Women Becoming Mathematicians looks at the lives and careers of thirty-six of the approximately two hundred women who earned Ph.D.'s in mathematics from American institutions from 1940 to 1959.
During this period, American mathematical research enjoyed an unprecedented expansion, fueled by the technological successes of World War II and the postwar boom in federal funding for education in the sciences. Yet women's share of doctorates earned in mathematics in the United States reached an all-lime love. This book explores the complex interplay between the personal and professional lives of those women who embarked on mathematical careers during this period, with a view to understanding how changes in American society during the 1950's, 1960's, and 1970's affected their career development and identities as mathematicians.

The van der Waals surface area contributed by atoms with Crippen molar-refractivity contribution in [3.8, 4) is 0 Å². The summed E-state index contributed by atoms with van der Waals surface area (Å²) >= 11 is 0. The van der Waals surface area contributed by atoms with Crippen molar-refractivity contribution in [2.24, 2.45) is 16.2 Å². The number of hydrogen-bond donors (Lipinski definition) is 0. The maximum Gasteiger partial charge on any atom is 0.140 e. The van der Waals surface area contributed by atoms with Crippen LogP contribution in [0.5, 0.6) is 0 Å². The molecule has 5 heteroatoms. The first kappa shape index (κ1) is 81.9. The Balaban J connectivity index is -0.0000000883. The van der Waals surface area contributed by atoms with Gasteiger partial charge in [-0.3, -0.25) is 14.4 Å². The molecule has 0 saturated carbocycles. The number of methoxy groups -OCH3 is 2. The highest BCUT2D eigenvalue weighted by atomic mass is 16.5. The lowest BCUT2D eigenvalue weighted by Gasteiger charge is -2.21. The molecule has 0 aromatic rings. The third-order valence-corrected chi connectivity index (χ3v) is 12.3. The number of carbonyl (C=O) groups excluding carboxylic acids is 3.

The book is based on extensive interviews with thirty-six women mathematicians of the postwar generation, as well as primary and secondary historical and sociological research. Taking a life-course approach, the book examines the development of mathematical identity across the life span, from childhood through adulthood and into retirement. It focuses on the process by which women who are actively involved in the mathematical community come to "know themselves" as mathematicians. The women's stories are instructive precisely because they do not conform to a set pattern; compelled to improvise, the women mathematicians of the 1940's and 1950's followed diverse paths in their struggle to construct a professional identity in postwar America.